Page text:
The FINANCIAL -- In 2016 €1 in every €2,428 spent on credit and debit cards was lost to fraud. The total value of fraudulent transactions conducted using cards issued within the Single Euro Payments Area (SEPA: the EU Member States plus Switzerland, Iceland, Lichtenstein and Norway) amounted to €1.8 billion in 2016 – a decrease of 0.4% from 2015. In relative terms, i.e. as a share of the total value of card transactions of €4.38 trillion, fraud dropped by 0.001 percentage point to 0.041% in 2016, down from 0.042% in 2015. This is the first decrease since 2011.
The fifth ECB report on card fraud published shows that 73% of the value of card fraud resulted from card-not-present payments (which are mainly online fraud), 19% from transactions at points of sale (POS) and 8% from transactions at automated teller machines (ATMs). In 2016 there was a significant decrease in card fraud at ATMs (-12.4%) and POS (-3%) compared with 2015. With €1.32 billion in card fraud losses in 2016, online card fraud is the only category to have increased from the previous year, by 2.1%.
As online card fraud had been growing at much higher rates in previous years, the 2016 slight increase in relative terms can be cautiously considered a positive sign that, in future, such fraud would decrease and e-commerce payments would become safer.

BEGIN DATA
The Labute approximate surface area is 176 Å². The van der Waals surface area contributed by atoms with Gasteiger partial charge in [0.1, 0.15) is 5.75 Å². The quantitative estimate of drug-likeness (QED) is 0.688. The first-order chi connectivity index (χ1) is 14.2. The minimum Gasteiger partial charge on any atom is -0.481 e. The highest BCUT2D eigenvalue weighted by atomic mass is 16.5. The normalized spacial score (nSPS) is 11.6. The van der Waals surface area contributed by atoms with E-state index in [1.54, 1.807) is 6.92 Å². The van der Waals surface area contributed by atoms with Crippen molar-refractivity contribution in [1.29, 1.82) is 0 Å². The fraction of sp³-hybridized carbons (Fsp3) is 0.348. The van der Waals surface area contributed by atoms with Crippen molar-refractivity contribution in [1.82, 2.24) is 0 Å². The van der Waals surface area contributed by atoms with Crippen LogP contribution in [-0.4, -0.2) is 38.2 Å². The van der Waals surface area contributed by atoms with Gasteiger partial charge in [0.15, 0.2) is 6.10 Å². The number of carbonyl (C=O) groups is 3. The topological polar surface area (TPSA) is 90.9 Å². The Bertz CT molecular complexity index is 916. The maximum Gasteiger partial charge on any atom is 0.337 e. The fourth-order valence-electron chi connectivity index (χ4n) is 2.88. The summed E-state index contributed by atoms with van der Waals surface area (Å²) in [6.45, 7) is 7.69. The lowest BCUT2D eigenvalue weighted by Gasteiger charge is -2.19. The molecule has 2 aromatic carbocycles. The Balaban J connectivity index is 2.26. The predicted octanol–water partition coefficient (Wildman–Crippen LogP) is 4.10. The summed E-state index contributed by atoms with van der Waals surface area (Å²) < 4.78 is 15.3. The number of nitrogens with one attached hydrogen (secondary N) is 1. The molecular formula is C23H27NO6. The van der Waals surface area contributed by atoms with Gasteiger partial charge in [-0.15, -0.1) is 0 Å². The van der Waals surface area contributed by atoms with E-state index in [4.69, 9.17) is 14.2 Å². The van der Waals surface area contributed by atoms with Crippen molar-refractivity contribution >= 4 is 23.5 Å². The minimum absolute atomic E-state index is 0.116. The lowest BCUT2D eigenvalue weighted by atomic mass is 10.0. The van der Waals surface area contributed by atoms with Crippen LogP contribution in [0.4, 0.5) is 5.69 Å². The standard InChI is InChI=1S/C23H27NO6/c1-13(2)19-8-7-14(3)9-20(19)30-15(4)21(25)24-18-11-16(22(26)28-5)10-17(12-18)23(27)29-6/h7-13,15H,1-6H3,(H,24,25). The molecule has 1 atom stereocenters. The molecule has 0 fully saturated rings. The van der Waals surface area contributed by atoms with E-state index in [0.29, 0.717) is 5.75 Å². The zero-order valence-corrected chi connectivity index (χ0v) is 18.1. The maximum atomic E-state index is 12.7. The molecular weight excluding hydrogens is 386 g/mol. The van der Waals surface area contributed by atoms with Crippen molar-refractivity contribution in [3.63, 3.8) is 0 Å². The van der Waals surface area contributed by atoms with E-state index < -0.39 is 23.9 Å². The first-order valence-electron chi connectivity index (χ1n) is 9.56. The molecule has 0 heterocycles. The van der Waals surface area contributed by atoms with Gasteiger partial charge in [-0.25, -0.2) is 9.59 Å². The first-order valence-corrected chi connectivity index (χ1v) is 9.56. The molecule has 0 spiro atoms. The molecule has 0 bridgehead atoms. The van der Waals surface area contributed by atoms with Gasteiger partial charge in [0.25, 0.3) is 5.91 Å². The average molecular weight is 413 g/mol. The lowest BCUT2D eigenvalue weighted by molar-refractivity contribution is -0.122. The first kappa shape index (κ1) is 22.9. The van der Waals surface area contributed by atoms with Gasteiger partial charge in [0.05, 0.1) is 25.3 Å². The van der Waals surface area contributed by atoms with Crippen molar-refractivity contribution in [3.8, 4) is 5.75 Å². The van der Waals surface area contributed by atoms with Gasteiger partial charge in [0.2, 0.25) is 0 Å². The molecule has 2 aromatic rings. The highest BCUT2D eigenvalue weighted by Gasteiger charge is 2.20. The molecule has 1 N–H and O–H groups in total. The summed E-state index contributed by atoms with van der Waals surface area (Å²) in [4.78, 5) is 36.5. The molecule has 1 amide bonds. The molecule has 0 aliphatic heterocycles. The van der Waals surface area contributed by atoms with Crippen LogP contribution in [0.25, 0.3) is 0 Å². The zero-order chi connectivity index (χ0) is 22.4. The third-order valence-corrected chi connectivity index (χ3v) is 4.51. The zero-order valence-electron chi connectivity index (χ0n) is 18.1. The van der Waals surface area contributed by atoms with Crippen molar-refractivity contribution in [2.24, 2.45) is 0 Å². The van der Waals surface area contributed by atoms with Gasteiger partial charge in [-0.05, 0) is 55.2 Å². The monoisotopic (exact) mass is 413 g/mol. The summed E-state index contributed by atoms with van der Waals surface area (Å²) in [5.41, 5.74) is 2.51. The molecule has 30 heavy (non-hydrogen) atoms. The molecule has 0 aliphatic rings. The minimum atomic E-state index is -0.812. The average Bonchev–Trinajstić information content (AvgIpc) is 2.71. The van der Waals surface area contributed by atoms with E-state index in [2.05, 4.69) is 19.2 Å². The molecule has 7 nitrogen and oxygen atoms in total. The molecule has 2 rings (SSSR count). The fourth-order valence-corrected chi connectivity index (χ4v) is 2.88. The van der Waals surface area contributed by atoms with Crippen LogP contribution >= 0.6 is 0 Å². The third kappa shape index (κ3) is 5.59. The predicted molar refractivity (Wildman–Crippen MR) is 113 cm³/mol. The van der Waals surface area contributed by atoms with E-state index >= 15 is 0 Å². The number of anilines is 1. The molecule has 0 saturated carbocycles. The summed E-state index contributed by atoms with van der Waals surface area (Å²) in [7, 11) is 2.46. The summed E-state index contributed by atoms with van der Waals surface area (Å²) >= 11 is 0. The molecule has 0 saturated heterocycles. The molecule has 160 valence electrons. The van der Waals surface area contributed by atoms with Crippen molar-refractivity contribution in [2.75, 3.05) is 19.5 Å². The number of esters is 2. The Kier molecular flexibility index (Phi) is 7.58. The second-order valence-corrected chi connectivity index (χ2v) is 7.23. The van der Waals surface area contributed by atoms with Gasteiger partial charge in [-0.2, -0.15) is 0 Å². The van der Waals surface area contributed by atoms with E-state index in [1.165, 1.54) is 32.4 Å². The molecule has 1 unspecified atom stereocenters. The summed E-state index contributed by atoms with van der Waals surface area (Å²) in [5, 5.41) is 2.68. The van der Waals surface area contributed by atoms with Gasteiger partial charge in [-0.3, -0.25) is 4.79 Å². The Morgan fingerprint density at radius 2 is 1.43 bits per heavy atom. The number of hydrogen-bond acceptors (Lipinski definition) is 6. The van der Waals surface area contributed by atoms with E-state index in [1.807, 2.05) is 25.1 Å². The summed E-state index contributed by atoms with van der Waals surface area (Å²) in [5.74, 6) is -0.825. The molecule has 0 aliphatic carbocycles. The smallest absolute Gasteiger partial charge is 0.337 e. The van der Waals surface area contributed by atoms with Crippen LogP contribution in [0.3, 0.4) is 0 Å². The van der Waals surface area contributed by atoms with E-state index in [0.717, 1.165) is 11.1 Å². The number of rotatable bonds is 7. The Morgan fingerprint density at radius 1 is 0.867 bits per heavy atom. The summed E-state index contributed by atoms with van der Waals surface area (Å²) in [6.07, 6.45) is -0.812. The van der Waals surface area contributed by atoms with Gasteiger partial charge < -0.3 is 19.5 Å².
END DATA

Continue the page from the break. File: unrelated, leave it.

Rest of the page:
This trend can be explained by increased security measures in the industry, encouraged by EU regulators. A significant decrease in counterfeit card fraud and fraud using lost and stolen cards, combined with the adoption of “Chip and PIN” (the EMV standard), explain the significant decrease in fraud at ATMs and POS, particularly for transactions outside the EU. Meanwhile since 2015 the “two factor” customer authentication adopted by banks and supported by merchants has also been helping to limit online card fraud.
Data also show that cards issued inside SEPA and used outside SEPA are less subject to fraud than cards issued outside SEPA and used inside SEPA, which should reassure European cardholders when traveling abroad.
Online card fraud is naturally increasing as digital services develop further and is becoming more and more sophisticated. The most common types of online fraud reported by the industry are “clean fraud” – where criminals obtain genuine cardholder details including 3D Secure and Address Verification credentials – and “identity theft” – where the fraudster steals the cardholder’s personal data in order to make unauthorised online transactions. However, in recent years there has been an increase in “friendly fraud”, where the payer first makes a genuine transaction then claims that their card has been used fraudulently and asks for money back.
While increased security measures may explain the recent decrease in card fraud, market representatives are warning against complacency: payment fraud is constantly evolving and new types may still emerge. The banking sector has identified the increased usage of mobile payments as a new area to focus on.